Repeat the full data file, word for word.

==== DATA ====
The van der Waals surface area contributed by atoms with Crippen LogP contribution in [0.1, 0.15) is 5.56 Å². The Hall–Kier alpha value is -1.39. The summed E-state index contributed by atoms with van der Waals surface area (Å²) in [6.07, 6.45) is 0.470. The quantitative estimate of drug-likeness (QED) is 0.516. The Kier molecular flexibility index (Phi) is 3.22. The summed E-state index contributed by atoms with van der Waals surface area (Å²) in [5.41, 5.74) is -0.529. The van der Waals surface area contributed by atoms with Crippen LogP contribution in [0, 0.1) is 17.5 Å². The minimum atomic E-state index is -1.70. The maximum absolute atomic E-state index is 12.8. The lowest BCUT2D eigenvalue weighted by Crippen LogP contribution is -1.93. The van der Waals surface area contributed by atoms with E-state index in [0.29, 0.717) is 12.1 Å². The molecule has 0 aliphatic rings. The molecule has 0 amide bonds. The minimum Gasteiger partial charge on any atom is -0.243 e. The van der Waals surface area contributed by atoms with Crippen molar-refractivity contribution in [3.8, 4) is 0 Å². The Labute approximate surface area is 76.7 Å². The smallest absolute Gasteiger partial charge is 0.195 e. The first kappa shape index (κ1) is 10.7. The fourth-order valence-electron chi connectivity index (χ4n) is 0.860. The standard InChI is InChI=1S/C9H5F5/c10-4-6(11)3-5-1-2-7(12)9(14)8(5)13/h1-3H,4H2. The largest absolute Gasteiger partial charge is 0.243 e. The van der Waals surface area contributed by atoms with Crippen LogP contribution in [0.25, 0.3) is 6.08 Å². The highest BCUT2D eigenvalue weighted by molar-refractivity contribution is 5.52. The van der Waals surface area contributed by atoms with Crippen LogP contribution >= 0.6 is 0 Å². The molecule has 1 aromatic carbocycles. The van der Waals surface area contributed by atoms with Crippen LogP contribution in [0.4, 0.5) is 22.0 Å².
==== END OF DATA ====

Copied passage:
The van der Waals surface area contributed by atoms with Crippen LogP contribution in [0.1, 0.15) is 5.56 Å². The Hall–Kier alpha value is -1.39. The summed E-state index contributed by atoms with van der Waals surface area (Å²) in [6.07, 6.45) is 0.470. The quantitative estimate of drug-likeness (QED) is 0.516. The Kier molecular flexibility index (Phi) is 3.22. The summed E-state index contributed by atoms with van der Waals surface area (Å²) in [5.41, 5.74) is -0.529. The van der Waals surface area contributed by atoms with Crippen LogP contribution in [0, 0.1) is 17.5 Å². The minimum atomic E-state index is -1.70. The maximum absolute atomic E-state index is 12.8. The lowest BCUT2D eigenvalue weighted by Crippen LogP contribution is -1.93. The van der Waals surface area contributed by atoms with E-state index in [0.29, 0.717) is 12.1 Å². The molecule has 0 aliphatic rings. The molecule has 0 amide bonds. The minimum Gasteiger partial charge on any atom is -0.243 e. The van der Waals surface area contributed by atoms with Crippen molar-refractivity contribution in [3.8, 4) is 0 Å². The Labute approximate surface area is 76.7 Å². The smallest absolute Gasteiger partial charge is 0.195 e. The first kappa shape index (κ1) is 10.7. The fourth-order valence-electron chi connectivity index (χ4n) is 0.860. The standard InChI is InChI=1S/C9H5F5/c10-4-6(11)3-5-1-2-7(12)9(14)8(5)13/h1-3H,4H2. The largest absolute Gasteiger partial charge is 0.243 e. The van der Waals surface area contributed by atoms with Crippen LogP contribution in [0.25, 0.3) is 6.08 Å². The highest BCUT2D eigenvalue weighted by molar-refractivity contribution is 5.52. The van der Waals surface area contributed by atoms with Crippen LogP contribution >= 0.6 is 0 Å². The molecule has 1 aromatic carbocycles. The van der Waals surface area contributed by atoms with Crippen LogP contribution in [0.4, 0.5) is 22.0 Å².